I don't know. Because it's fun? Now, when I go to the market, I can mostly make myself understood, give or take the occasional blank look. Bir tane taze sogan lutfen - one bunch of spring onions, please. How's that? It's much harder to understand what's said to me, but I've learned to say tekrar lutfen (please repeat). I get a buzz out of recognising written words and that's happening more and more.

Language reveals itself in stages, but there are breakthrough moments. This morning was one of those. Zehra, who isn't a teacher but one of us, a boater and a Turk (those two are not often one and the same), decided that the time had come to introduce us to verbs. Not just a few useful phrases which include verbs - like "I don't understand Turkish" and "Do you speak English?"-  but a cluster of common verbs in their infinitive forms. You can do so much more in Turkish with an infinitive at hand, it turns out.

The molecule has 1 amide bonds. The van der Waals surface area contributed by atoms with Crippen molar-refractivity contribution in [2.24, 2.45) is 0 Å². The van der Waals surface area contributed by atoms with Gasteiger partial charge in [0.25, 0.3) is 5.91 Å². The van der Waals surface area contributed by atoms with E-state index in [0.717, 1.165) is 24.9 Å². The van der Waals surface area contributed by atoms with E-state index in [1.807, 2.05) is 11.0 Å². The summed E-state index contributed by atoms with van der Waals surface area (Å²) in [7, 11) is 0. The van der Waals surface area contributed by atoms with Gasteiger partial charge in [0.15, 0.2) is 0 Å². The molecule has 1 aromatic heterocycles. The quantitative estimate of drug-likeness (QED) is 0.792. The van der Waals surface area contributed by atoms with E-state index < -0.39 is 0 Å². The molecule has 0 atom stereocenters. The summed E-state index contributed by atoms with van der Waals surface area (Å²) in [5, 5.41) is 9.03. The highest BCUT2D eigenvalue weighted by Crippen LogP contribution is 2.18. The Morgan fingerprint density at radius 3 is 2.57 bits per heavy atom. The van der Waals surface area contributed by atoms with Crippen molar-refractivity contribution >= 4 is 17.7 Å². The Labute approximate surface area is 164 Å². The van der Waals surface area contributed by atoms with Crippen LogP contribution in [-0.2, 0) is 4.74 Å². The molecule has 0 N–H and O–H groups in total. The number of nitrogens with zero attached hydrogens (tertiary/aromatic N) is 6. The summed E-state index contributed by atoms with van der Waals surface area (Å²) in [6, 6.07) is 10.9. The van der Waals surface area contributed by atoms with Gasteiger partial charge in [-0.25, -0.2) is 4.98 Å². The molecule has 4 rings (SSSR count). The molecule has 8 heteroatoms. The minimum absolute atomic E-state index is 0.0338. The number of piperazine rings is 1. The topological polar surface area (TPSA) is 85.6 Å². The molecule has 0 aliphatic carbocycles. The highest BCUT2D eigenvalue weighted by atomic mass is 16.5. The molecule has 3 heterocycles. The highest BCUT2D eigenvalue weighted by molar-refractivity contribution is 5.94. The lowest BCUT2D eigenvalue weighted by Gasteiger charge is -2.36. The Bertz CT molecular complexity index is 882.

Yapin! (please do it - from the verb yakmak, to do)
I'm not saying it's easy, but Turkish has its own logic, and when you get the logic, then the language becomes seductive. The scattergun approach of the tourist phrase book is completely useless to me. I can't hold onto random words.  If you give them to me in their barest form, like roses pruned right back to their root stock, I start to see how words grow and blossom into the extravagant forms that constitute conversational Turkish.

Sogak bira icmeyi seviyorum

"I love to drink cold beer."

That sentence definitely has a future once the unstable weather of April has passed through.

Sicak kuzu ve beyaz pilav yemeyi seviyorum

"I like to eat warm lamb and spiced rice".